Other than these artificial light sources, you can utilize the light sources that nature has provided. Some windows, a skylight and a reinforced double glazed glass door can give you all the light you need to work during the day in your garage workshop. It can make your cold and dark garage workshop look brighter, warmer and cheerier. Not to mention, provide you with the best results and concentration during most projects in your garage workshop during the day.
Glass Pane Garage DoorAs a reference, if you live in a hotter region, the skylights will benefit you the most when you have them facing north or east. This is because they will allow indirect sunlight without a lot of heat to pour into your garage workshop. In cooler climates, the most benefit comes from direct sunlight so a southward facing skylight will allow you to have more direct sunlight and heat to warm up your garage workshop’s cooler surrounding.
Another great way to light up the garage workshop is to install glass panel garage doors. Check out the Avante Collection to see how glass can help illuminate your entire garage space.
Incandescent or Fluorescent?
Compact fluorescent lamps work better than incandescent lamps because they’re more energy efficient and provide the same or even more light out of the same bulb. Some CLFs also have the option to work with the standard or fluorescent fixtures. They can work with dimmer switches as well. You just have to know which ones work well.
Besides, fluorescent lights are better geared towards the lighting needs of your garage. They are even in their lighting so that the light illuminates every area of your garage workshop for improved efficiency. They’re not too hard on your pocket as well. They’re more energy efficient and provide brighter white light, allowing you to remain more alert in the projects you do in your garage workshop. As an added bonus, you won’t need to replace them as often as incandescent light bulbs.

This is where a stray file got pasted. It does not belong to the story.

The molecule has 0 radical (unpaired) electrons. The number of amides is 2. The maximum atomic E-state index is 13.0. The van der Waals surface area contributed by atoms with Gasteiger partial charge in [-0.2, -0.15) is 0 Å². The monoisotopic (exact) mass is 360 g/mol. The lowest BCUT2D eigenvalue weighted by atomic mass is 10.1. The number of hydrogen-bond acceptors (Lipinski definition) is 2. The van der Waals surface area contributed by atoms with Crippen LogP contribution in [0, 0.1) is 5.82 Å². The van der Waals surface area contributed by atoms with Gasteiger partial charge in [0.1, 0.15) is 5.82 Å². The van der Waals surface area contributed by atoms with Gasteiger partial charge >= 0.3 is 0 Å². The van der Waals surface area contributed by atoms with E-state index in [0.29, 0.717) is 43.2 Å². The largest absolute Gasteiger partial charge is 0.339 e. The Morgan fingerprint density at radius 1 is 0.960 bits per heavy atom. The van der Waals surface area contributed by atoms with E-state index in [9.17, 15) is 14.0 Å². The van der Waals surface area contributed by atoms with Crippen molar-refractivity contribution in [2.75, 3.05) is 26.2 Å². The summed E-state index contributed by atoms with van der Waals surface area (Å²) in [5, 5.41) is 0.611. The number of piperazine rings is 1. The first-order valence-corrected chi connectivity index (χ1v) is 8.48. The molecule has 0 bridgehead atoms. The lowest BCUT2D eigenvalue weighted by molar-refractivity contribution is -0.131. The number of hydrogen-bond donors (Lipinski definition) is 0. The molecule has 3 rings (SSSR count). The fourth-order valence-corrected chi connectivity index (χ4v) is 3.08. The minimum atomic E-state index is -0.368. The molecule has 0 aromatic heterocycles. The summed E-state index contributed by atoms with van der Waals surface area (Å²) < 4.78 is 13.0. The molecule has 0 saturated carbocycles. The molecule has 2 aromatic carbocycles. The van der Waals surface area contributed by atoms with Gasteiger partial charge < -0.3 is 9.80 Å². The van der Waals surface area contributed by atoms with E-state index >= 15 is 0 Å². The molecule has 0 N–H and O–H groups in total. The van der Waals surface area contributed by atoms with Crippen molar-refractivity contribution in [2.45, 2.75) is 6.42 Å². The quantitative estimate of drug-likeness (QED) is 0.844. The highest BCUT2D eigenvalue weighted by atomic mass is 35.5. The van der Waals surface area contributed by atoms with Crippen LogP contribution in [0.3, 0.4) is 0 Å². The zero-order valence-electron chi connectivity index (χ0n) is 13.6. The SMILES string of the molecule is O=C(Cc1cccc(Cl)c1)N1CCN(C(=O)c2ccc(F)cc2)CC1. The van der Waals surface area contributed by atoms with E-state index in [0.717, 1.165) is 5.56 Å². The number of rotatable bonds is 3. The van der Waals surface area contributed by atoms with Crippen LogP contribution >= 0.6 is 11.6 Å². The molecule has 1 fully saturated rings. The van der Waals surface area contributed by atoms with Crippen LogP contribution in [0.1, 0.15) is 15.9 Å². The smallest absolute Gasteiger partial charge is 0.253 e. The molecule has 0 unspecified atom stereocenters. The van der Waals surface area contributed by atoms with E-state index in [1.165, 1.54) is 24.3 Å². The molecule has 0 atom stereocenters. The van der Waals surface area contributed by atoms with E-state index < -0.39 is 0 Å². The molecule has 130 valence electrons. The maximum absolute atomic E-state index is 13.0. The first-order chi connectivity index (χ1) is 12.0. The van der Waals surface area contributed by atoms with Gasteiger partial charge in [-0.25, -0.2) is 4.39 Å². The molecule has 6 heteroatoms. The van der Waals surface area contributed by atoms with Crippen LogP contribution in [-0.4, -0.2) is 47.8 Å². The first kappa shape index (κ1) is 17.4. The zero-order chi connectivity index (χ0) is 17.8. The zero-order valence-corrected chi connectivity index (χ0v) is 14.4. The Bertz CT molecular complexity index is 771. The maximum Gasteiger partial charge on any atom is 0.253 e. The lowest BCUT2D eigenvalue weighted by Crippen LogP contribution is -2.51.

If your garage workshop is of a sizeable area, you can use long, 8-foot fluorescent lights, which cost in the neighborhood of $50-$100. This is still considerably less than buying two 4-foot premium lights. And since they’re designed with commercial applications in mind, you don’t need to worry about them being of a high quality, because they will be. They’re even more suitable for colder weather. Plus, they’ll be installed more easily as your installation workload will be cut in half.
A Final Word on Ventilation and Adequate Air
Varnish, sawdust and other particulates may wreak havoc inside your body if not allowed to escape. They contaminate the air in the garage workshop, making it difficult to breathe. There should be some portable fans that you should use to direct these particulates and contaminants to vents, open windows, skylights or any other openings. Create a cross-breeze from one window to the next with these fans so that all contaminants escape outside and you stay safe, especially during sawing, sanding and routing. Have a dust collector in place — for especially dusty tools — to collect the debris as you start to add some professional power-tools in the mix.
We wish you the very best of luck for your garage workshop project and hope that our guidance paid off. Let us know how it panned out and if there’s something we missed.
Finally: Enjoy Your Garage Workshop
Leave a comment and tell us about your garage workshop experience.